New bill could see $1000 maximum instant fine for littering

A National MP has proposed a bill to raise the maximum fine for littering from $400 to $1000.

MP for Coromandel Scott Simpson spoke to RadioLIVE's Mike Puru this morning about his new bill, which aims to stop people littering.

Thames-Coromandel District Council has already attempted to quash littering in the region by installing solar-powered, coin-operated trash compactors. 

The compactors have been placed in key areas that see high visitor numbers over the holiday period, but the council says they are being misused, or not used at all.

Photographs of one site, posted to the Thames-Coromandel District Council website last Friday, show piles of rubbish next to the machine, rather than inside them. Council infrastructure group manager Bruce Hinson says the rubbish is the second pile they have had to clear in less than a week.

Mr Simpson is disappointed in this and says the punishment needs to be stronger.

"All people have to do is pop in a $2 coin to make the machine work, but it seems people are too tight to even put in $2," he said.

The Coromandel MP explains the current system, saying, "At the moment councils around the countryside can impose what we call instant fines, a bit like a parking ticket. That doesn't involve a court case, it's a simple matter of if you're caught littering you get an instant fine from the council and you pay the bill."

However, he doesn't think that the current system is working, because the fines are not high enough for councils to bother enforcing them.

"The maximum fine that councils can impose under that infringement regime is a measly $400, and the net result of that is that a lot of councils actually don't even bother enforcing instant fine regimes in their districts."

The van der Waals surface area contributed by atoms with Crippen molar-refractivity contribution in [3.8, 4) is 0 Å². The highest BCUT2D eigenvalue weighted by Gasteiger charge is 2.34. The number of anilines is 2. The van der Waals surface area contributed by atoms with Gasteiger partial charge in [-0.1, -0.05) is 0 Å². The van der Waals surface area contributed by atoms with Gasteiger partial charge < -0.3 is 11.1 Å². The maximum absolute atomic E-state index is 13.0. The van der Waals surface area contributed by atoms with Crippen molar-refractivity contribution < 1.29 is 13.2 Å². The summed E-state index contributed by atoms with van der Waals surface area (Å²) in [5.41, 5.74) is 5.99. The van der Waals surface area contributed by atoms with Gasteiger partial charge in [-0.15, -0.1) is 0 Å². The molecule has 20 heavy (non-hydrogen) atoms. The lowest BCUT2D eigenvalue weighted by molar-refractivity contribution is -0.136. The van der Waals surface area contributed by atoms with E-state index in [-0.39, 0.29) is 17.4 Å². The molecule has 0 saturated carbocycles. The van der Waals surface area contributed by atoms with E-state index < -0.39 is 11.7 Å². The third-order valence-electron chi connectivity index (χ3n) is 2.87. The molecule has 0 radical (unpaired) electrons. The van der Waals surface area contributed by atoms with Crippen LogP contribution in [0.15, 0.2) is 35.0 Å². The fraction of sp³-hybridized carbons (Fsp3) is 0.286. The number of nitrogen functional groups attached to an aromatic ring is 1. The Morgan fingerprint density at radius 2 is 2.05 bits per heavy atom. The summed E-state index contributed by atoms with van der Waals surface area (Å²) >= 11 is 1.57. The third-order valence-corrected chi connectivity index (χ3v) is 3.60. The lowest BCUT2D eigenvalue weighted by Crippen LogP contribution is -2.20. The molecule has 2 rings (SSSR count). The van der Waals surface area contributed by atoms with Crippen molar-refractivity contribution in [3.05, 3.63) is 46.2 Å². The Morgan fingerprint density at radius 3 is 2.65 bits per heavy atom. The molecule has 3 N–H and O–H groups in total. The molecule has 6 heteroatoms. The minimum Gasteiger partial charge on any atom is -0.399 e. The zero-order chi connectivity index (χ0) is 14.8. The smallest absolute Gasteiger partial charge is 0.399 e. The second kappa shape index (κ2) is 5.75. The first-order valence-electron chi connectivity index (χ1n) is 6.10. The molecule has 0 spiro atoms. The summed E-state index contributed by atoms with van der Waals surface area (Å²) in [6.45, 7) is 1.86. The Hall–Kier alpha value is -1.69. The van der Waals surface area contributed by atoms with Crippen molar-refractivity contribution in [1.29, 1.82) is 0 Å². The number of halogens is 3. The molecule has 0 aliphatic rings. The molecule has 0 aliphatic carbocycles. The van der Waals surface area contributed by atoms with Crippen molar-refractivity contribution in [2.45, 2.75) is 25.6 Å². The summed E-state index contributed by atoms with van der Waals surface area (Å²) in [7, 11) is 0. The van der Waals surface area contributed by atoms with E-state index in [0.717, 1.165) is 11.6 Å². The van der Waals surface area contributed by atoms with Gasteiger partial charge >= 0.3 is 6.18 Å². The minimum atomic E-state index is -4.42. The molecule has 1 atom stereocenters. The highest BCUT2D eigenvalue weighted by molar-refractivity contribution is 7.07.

At the moment, Mr Simpson says that "many types of council don't even bother (fining people) because the process is more expensive than the return".

He believes that raising the fine to $1000 would be "far more meaningful to litterbugs, and make them really stop and think about the cost to them personally if they drop litter in our natural environment".

His bill has passed its first reading, and has a second reading in parliament in February. Mr Simpson says that it is well supported by members of Parliament so far.

With higher fines, Mr Simpson hopes that councils will be stricter in enforcing penalties for litterbugs. 

But he acknowledges that his proposed bill will not solve the problem alone.

"This bill won't of itself be a silver bullet. This is not going to fix our litter problem, it needs to be a cultural and mental attitude change towards littering. We need an attitudinal change to just be a whole lot more careful about where we place rubbish, what we do with litter and (we need) to be more responsible with the rubbish we create.



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